The content of a relative URL depends on where the linked page resides
relative to the referring page.
If the linked page is in the SAME directory, only the filename is needed: "childlit.html"
If the linked page is one directory UP, the link will look like this: "../childlit.html"
If the linked file is one directory DOWN, the link might look like this: "images/mypic.gif"
The Ramsey Library web uses "relative links" not absolute links,
except in special circumstances.
For more detail on creating links, see http://bullpup.lib.unca.edu/library/policy/webauthors.html
When you author pages, make sure your links do not refer to files on your hard drive! They'll never work when transferred to the server because the files wont be there, and even if they were, the Web visitor would have no permission to see them. If you have a link that reads file:///C:/filename.htm it needs fixing.
First, if you plan to link to other pages in the library web (not pages on
another server) duplicate the directory structure of the library web, at least
the parts that affect your page. Then your internal links will always work.
(Don't worry, the Webbedperson will check your links when your page is added to
the library web, but it's less work to make them right the first time.)
FrontPage comes with numerous clip art files that you can use to practice
adding images to your web page. First, put your cursor where you want the image.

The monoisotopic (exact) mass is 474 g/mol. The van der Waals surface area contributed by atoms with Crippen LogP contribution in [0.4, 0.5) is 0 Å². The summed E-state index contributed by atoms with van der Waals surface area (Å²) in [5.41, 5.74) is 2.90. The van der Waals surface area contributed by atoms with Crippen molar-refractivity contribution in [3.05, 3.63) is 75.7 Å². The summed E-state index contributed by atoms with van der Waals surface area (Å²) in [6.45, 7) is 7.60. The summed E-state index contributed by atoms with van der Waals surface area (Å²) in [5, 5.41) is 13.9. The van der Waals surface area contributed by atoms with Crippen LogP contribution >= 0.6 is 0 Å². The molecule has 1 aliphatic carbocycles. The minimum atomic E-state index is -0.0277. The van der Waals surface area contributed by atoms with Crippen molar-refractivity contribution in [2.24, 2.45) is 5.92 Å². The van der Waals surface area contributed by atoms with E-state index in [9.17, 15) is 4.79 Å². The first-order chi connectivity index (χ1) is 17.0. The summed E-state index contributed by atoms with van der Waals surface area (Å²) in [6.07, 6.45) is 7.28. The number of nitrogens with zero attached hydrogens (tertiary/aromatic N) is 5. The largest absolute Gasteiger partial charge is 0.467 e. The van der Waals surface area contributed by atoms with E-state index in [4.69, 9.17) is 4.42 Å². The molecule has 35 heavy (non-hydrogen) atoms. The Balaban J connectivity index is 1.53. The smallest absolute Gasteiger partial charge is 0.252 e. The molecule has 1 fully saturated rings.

Then click the image icon (a square with tiny mountains on it, just left of the link icon).
Click the clip art button (Or, if you have an image file you want to use, click the file folder icon).
Search the images file.
If you don't find an image you like, you can click Clips Online to search the Microsoft Web site for clip art.
Click the image you want to use, then click the Insert Clip icon (the first
one) to paste the image
Resize the image, if necessary, by dragging the "handles."
Then click the Resample button to actually resize the image and smooth it out.
Right click the graphic and select Picture Properties. On this menu you can choose to align the graphic to the left or right of a block of text, in the middle of one line of text, or at the top or bottom of one line of text. The default alignment is to position the graphic "inline" with other elements and to allow one line of text at the bottom of the graphic. Other choices on this menu allow you to specify horizontal or vertical space around the graphic, to write "Alt" text for people who are not using graphical browsers, or to specify a URL to go to if the graphic is clicked.